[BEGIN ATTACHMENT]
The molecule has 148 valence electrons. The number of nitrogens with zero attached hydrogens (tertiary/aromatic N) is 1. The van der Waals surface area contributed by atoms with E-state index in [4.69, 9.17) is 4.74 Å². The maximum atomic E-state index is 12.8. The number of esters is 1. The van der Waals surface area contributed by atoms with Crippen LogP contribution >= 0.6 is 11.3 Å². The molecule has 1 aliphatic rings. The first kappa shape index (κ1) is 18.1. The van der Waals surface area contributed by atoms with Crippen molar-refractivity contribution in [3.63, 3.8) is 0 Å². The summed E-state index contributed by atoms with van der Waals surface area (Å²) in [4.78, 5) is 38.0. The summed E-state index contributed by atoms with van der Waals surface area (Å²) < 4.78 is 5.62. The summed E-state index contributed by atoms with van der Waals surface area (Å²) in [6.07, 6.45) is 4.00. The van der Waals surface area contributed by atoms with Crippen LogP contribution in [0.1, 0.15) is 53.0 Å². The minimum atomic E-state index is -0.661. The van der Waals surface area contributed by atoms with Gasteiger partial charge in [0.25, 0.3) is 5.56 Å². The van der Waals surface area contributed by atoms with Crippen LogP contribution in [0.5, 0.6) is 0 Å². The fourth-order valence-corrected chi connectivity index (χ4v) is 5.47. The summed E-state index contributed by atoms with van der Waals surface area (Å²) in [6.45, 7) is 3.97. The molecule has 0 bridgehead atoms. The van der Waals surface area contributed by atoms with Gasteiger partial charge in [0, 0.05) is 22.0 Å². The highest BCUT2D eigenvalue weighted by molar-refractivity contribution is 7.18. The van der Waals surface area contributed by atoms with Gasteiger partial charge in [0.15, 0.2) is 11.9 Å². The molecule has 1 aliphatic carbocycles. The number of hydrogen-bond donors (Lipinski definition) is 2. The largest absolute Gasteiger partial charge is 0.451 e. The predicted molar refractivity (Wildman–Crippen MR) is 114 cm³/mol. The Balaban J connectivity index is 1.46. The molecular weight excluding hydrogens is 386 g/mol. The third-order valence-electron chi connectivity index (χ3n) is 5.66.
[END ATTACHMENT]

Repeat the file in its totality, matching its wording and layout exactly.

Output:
The molecule has 148 valence electrons. The number of nitrogens with zero attached hydrogens (tertiary/aromatic N) is 1. The van der Waals surface area contributed by atoms with E-state index in [4.69, 9.17) is 4.74 Å². The maximum atomic E-state index is 12.8. The number of esters is 1. The van der Waals surface area contributed by atoms with Crippen LogP contribution >= 0.6 is 11.3 Å². The molecule has 1 aliphatic rings. The first kappa shape index (κ1) is 18.1. The van der Waals surface area contributed by atoms with Crippen molar-refractivity contribution in [3.63, 3.8) is 0 Å². The summed E-state index contributed by atoms with van der Waals surface area (Å²) in [4.78, 5) is 38.0. The summed E-state index contributed by atoms with van der Waals surface area (Å²) < 4.78 is 5.62. The summed E-state index contributed by atoms with van der Waals surface area (Å²) in [6.07, 6.45) is 4.00. The van der Waals surface area contributed by atoms with Crippen LogP contribution in [0.1, 0.15) is 53.0 Å². The minimum atomic E-state index is -0.661. The van der Waals surface area contributed by atoms with Gasteiger partial charge in [0.25, 0.3) is 5.56 Å². The van der Waals surface area contributed by atoms with Crippen LogP contribution in [0.5, 0.6) is 0 Å². The fourth-order valence-corrected chi connectivity index (χ4v) is 5.47. The summed E-state index contributed by atoms with van der Waals surface area (Å²) in [6.45, 7) is 3.97. The molecule has 0 bridgehead atoms. The van der Waals surface area contributed by atoms with Gasteiger partial charge in [0, 0.05) is 22.0 Å². The highest BCUT2D eigenvalue weighted by molar-refractivity contribution is 7.18. The van der Waals surface area contributed by atoms with Gasteiger partial charge in [0.15, 0.2) is 11.9 Å². The molecule has 1 aliphatic carbocycles. The number of hydrogen-bond donors (Lipinski definition) is 2. The largest absolute Gasteiger partial charge is 0.451 e. The predicted molar refractivity (Wildman–Crippen MR) is 114 cm³/mol. The Balaban J connectivity index is 1.46. The molecular weight excluding hydrogens is 386 g/mol. The third-order valence-electron chi connectivity index (χ3n) is 5.66.